Publications

Jan 21, 2021.

In recent years, the platform economy has been recognised by researchers and governments around the world for its potential to contribute to the sustainable development of society. Yet, platform economy cases such as Uber, Airbnb, and Deliveroo have created a huge controversy over their socioeconomic impact, while other alternative models have been associated with a new form of cooperativism. In parallel, the United Nations are advocating global sustainable development by promoting Sustainable Development Goals (SDGs), considering elements such as decent work, inclusive and sustainable economic growth, and fostering innovation. In any case, the SDGs have been also criticised for the lack of digital perspective. This dataset draws from two 2020 European projects’ (DECODE and PLUS) data collections and presents the possibility to compare different platform economy models and their connections with the SDGs.

Keywords: platform economy; sustainability; SDGs

 

Full publication available here.

Oct 15, 2020.

The rise of the platform economy has had enormous influence on the world of work in the recent decade. Despite its often relatively small size in the overall labour market, its paradigms have served as inspiration or laboratories of experimentation for the transformation of workplaces and management in various industries. It is therefore important to describe and contextualize the logics of platform labour, and the ways workers deal with these circumstances. To provide a thorough account of this phenomenon, it is essential to interrogate both the technological and political features that permit it.

 

Full publication available here.

Oct 15, 2020.

The rapid growth of the debate around the crucial transformations that our economy is having through the development and public diffusion of digital technologies seems to have a consequence: the confusing multiplications of words and concepts regarding labour and the following difficulty in formulating univocal definitions. Thus, such ambiguity often impedes to focus the real extent that the impact of digital technologies is having on our society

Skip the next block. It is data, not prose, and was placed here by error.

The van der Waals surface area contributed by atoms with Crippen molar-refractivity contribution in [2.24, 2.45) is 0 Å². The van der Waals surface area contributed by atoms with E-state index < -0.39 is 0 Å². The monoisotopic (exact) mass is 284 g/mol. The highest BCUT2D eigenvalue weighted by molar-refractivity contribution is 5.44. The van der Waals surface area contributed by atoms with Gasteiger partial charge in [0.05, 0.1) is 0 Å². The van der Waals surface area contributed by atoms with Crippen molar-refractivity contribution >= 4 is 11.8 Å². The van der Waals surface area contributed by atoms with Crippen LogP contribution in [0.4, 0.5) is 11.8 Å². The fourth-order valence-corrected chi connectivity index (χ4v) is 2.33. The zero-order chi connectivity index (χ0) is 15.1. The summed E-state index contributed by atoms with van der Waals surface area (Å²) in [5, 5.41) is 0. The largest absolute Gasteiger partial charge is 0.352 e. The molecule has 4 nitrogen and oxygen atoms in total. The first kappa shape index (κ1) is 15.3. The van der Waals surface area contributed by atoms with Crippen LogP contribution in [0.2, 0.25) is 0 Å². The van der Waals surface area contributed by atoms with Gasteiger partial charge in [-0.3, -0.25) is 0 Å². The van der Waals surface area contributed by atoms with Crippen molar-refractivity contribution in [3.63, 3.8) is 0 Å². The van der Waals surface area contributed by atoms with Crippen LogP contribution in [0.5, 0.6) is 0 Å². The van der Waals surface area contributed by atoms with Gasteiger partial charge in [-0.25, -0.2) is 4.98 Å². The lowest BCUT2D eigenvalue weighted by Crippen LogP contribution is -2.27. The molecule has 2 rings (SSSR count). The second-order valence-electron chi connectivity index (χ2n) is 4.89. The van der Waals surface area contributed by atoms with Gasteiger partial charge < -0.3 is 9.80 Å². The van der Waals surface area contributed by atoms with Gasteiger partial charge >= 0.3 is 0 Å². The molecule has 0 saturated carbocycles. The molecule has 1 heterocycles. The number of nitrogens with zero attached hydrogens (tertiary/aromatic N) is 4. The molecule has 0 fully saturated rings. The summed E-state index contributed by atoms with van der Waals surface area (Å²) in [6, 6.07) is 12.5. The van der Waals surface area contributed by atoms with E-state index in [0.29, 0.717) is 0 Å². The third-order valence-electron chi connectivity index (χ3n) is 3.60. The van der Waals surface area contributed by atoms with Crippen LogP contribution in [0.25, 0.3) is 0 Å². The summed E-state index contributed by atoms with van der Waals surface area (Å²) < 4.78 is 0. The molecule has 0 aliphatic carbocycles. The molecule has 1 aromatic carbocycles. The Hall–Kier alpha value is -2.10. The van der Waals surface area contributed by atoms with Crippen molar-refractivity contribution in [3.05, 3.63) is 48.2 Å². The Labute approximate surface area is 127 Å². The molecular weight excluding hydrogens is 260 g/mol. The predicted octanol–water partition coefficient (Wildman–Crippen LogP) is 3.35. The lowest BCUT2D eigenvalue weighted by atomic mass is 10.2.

In this article we want to frame a potential critical point of view on these transformations, focusing on some specific configurations they assumed: the platform business model and the so-called gig and sharing economy. We will start by scrutinizing the concept of platform. At first glance, platform is a business model allowing for the
creation of new market places for the exchange of labour power, resources and assets, but they are also responsible of reconfiguring working processes and labour relations towards an algorithm-based exploitation. Secondly, we will move towards sharing economy and gig economy, which represent emerging sectors that, on the other side, condense larger socio-economic transformations.

Our aim is to show how these concepts represent a contested terrain between long term innovations, digital technologies and labour struggles.

 

Full publication available here.

 

Oct 15, 2020.

It represents one of the first results of a collective knowledge production of two partners (Leuphana University of LüneburgUniversità di Bologna) in a European-wide research project on Platform Labour in Urban Spaces. The research aims not only to empirically examine the rise of the “gig economy” in European cities, which, overall, has been little studied and even less in comparison between European cities, but moreover to suggest as to how we can conceptualize this rise and the changing living and labour conditions in urban space within the context of an emerging platform urbanism.